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Flexibility, sponsoring young talent key themes from NEW event


Job sharing and sponsorship of talent were key topics discussed Tuesday at a Network of Executive Women breakfast in Mississauga, Ont.

More than 200 from the CPG and grocery industry gathered to hear (pictured above, L to R): Chris Vickers Tucker, president & GM, The Clorox Company of Canada, moderator Joan Toth, CEO & president of NEW; Miyo Yamashita, partner, enterprise risk, Deloitte; Carol Stewart, president & CEO, Kelloggs Canada; and Mary van Praag, general manager, Coty Canada.

The panelists all agreed that when it comes to recruiting female workers, that's not where the problem lies. It's in retaining them throughout their career path. Kellogg's Stewart said that while the workforce is 50 per cent female, only 10 percent of all CEOs are women.

Tucker said organizations like NEW help young women navigate their career path through mentoring opportunities, and feedback with industry colleagues.

As for barriers facing women in the workforce, Yamashita of Deloitte said that the big issue is retaining female workers as they approach senior management/leadership roles.

Key factors women face when it comes to the career track is the bulk of child rearing is still done by women and those in sales who need to be available to move to different cities and travel may veer off that path once married with kids.

Tucker of Clorox said that her company provided her the option to job share and go part time when she had young kids. "After I had my first child, my career path slowed down, but I wasn't off the path completely," she shared. At the time, Clorox's office in San Francisco had to work harder to retain its workers amidst the dot-com boom.

Van Praag agreed that companies need to offer more flexible work environments to retain talent. Stewart of Kellogg's also said her company had people who left and came back.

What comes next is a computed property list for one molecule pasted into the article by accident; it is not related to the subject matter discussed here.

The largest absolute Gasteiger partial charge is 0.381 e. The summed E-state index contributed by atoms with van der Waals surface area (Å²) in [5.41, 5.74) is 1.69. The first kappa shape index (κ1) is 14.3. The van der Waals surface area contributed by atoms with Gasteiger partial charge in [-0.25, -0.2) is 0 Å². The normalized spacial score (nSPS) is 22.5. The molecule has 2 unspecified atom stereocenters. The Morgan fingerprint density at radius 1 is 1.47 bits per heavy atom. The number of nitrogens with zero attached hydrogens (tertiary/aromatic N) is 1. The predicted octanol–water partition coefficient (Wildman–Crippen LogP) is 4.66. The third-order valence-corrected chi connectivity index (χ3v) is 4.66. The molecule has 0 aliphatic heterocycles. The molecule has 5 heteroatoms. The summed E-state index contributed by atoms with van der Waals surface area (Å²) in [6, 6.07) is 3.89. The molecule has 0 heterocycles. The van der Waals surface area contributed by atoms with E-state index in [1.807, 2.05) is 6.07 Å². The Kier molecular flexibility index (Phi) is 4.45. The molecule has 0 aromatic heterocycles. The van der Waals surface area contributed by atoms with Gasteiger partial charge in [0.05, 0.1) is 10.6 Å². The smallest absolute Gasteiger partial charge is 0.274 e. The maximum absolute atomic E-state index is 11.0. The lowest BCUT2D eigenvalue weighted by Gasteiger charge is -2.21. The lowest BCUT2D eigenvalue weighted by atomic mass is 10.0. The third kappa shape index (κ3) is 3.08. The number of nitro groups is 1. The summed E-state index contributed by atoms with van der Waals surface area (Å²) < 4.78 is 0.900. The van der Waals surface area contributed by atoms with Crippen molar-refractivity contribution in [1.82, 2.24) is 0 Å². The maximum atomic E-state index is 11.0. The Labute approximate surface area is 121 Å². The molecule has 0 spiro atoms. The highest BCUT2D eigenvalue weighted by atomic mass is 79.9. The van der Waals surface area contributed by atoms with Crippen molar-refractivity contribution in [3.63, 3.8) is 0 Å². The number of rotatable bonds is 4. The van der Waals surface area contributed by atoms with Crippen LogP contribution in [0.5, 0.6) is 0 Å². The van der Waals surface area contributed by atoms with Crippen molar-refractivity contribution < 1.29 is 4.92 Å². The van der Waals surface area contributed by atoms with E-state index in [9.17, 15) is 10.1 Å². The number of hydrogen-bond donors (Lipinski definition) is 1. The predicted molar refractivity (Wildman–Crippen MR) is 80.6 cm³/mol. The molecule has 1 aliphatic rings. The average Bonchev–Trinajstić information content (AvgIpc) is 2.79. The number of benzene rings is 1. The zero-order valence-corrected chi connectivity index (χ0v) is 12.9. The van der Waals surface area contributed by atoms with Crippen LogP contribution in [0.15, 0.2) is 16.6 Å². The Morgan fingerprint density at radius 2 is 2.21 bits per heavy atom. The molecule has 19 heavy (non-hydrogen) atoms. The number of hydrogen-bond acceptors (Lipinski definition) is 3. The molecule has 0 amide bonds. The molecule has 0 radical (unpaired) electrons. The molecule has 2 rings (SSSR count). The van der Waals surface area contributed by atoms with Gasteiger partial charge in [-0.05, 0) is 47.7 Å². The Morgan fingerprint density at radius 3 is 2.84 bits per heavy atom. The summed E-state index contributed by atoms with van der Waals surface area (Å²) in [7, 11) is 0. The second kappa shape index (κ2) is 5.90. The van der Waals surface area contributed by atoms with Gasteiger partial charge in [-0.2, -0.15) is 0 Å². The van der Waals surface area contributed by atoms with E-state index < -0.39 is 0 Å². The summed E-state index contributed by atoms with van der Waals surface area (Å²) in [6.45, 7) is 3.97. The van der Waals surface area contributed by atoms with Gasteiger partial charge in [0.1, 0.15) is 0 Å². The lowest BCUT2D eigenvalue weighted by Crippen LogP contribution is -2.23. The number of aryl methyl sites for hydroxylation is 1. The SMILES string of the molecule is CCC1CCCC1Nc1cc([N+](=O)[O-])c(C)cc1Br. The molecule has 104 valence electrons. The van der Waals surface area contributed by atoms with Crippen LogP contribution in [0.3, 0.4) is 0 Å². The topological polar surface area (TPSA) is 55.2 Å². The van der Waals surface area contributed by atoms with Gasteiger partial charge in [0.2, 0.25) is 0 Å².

Yamashita shared that she had worked with retail clients who provided a concierge service to its young female leaders because they wanted to keep them from dropping out as they entered senior management.

Another service she said a retailer offered was when someone in the company had to move globally, the retailer also found a job for the accompanying spouse in the new location as well.

All panelists agreed that companies need to work on succession planning for future female leaders. Van Praag of Coty said that companies should nuture up and comers through sponsorship. Unlike mentoring, sponsorship causes senior leaders to invest in female talent by putting their credibility on the line.

Toth of NEW said the common saying is that women are over mentored and under sponsored. The panelists offered great advice to young women in the audience.

Van Praag said in order to be mentored or sponsored, women need to be open to feedback--be it negative or positive.

Yamashita said that she was a feedback junkie which allowed her to move up the ranks quickly. You need to get feedback from a variety of sources, and you need to find something you love to do, she said.

Van Praag added that young women need to take risks in their career. Tucker said she moved from banking to the director of sales at one point in her career, having never made a sales call. Stewart concurred and said that young women have to get out of their comfort zone to advance in their careers.

Here are some photos of the NEW Toronto event:

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